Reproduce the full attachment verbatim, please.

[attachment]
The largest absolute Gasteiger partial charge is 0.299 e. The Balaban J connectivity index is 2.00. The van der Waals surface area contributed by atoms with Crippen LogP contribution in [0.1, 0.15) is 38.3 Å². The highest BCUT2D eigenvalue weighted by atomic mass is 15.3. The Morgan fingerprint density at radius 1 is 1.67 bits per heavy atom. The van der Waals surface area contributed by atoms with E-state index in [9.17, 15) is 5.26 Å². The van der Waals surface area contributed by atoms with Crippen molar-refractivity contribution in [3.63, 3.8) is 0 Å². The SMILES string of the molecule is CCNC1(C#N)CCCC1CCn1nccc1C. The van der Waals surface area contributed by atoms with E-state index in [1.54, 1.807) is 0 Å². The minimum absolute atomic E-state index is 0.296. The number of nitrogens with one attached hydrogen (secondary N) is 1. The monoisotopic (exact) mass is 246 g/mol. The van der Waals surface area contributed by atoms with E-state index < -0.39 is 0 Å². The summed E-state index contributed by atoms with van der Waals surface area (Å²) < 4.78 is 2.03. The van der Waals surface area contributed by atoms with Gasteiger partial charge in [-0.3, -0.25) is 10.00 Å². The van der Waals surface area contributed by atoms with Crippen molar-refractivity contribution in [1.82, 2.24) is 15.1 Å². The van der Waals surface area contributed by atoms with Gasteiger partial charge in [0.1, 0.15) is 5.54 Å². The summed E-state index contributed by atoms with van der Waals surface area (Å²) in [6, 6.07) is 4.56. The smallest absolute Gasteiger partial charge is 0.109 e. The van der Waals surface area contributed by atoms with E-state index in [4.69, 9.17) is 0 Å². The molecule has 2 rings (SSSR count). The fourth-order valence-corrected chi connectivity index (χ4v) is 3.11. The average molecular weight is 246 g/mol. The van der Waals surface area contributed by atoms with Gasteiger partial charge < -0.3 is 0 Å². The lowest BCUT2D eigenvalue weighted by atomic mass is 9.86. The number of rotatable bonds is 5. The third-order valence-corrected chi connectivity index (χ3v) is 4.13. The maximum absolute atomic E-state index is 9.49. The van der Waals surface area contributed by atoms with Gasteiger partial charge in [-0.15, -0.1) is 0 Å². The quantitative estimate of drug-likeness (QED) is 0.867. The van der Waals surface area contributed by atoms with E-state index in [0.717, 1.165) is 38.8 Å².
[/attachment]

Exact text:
The largest absolute Gasteiger partial charge is 0.299 e. The Balaban J connectivity index is 2.00. The van der Waals surface area contributed by atoms with Crippen LogP contribution in [0.1, 0.15) is 38.3 Å². The highest BCUT2D eigenvalue weighted by atomic mass is 15.3. The Morgan fingerprint density at radius 1 is 1.67 bits per heavy atom. The van der Waals surface area contributed by atoms with E-state index in [9.17, 15) is 5.26 Å². The van der Waals surface area contributed by atoms with Crippen molar-refractivity contribution in [3.63, 3.8) is 0 Å². The SMILES string of the molecule is CCNC1(C#N)CCCC1CCn1nccc1C. The van der Waals surface area contributed by atoms with E-state index in [1.54, 1.807) is 0 Å². The minimum absolute atomic E-state index is 0.296. The number of nitrogens with one attached hydrogen (secondary N) is 1. The monoisotopic (exact) mass is 246 g/mol. The van der Waals surface area contributed by atoms with E-state index < -0.39 is 0 Å². The summed E-state index contributed by atoms with van der Waals surface area (Å²) < 4.78 is 2.03. The van der Waals surface area contributed by atoms with Gasteiger partial charge in [-0.3, -0.25) is 10.00 Å². The van der Waals surface area contributed by atoms with Crippen molar-refractivity contribution in [1.82, 2.24) is 15.1 Å². The van der Waals surface area contributed by atoms with Gasteiger partial charge in [0.1, 0.15) is 5.54 Å². The summed E-state index contributed by atoms with van der Waals surface area (Å²) in [6, 6.07) is 4.56. The smallest absolute Gasteiger partial charge is 0.109 e. The van der Waals surface area contributed by atoms with E-state index in [4.69, 9.17) is 0 Å². The molecule has 2 rings (SSSR count). The fourth-order valence-corrected chi connectivity index (χ4v) is 3.11. The average molecular weight is 246 g/mol. The van der Waals surface area contributed by atoms with Gasteiger partial charge < -0.3 is 0 Å². The lowest BCUT2D eigenvalue weighted by atomic mass is 9.86. The number of rotatable bonds is 5. The third-order valence-corrected chi connectivity index (χ3v) is 4.13. The maximum absolute atomic E-state index is 9.49. The van der Waals surface area contributed by atoms with Gasteiger partial charge in [-0.15, -0.1) is 0 Å². The quantitative estimate of drug-likeness (QED) is 0.867. The van der Waals surface area contributed by atoms with E-state index in [0.717, 1.165) is 38.8 Å².